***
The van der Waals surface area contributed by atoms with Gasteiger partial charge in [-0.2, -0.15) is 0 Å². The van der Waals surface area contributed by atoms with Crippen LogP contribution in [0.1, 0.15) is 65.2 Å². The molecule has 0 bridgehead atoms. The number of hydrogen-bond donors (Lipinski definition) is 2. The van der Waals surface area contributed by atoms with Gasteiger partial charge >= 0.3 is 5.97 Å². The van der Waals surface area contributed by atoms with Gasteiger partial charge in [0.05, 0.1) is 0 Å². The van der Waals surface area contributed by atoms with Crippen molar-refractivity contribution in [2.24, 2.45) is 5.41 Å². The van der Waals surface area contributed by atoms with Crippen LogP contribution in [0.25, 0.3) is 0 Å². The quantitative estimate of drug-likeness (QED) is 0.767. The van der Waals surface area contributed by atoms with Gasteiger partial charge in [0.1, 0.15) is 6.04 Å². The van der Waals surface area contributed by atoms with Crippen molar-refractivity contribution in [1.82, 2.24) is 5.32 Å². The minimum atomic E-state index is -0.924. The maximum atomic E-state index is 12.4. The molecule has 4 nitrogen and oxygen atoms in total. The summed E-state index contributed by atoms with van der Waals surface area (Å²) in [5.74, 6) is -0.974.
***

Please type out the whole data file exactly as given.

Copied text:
The van der Waals surface area contributed by atoms with Gasteiger partial charge in [-0.2, -0.15) is 0 Å². The van der Waals surface area contributed by atoms with Crippen LogP contribution in [0.1, 0.15) is 65.2 Å². The molecule has 0 bridgehead atoms. The number of hydrogen-bond donors (Lipinski definition) is 2. The van der Waals surface area contributed by atoms with Gasteiger partial charge >= 0.3 is 5.97 Å². The van der Waals surface area contributed by atoms with Gasteiger partial charge in [0.05, 0.1) is 0 Å². The van der Waals surface area contributed by atoms with Crippen molar-refractivity contribution in [2.24, 2.45) is 5.41 Å². The van der Waals surface area contributed by atoms with Crippen LogP contribution in [0.25, 0.3) is 0 Å². The quantitative estimate of drug-likeness (QED) is 0.767. The van der Waals surface area contributed by atoms with Gasteiger partial charge in [0.1, 0.15) is 6.04 Å². The van der Waals surface area contributed by atoms with Crippen molar-refractivity contribution in [1.82, 2.24) is 5.32 Å². The minimum atomic E-state index is -0.924. The maximum atomic E-state index is 12.4. The molecule has 4 nitrogen and oxygen atoms in total. The summed E-state index contributed by atoms with van der Waals surface area (Å²) in [5.74, 6) is -0.974.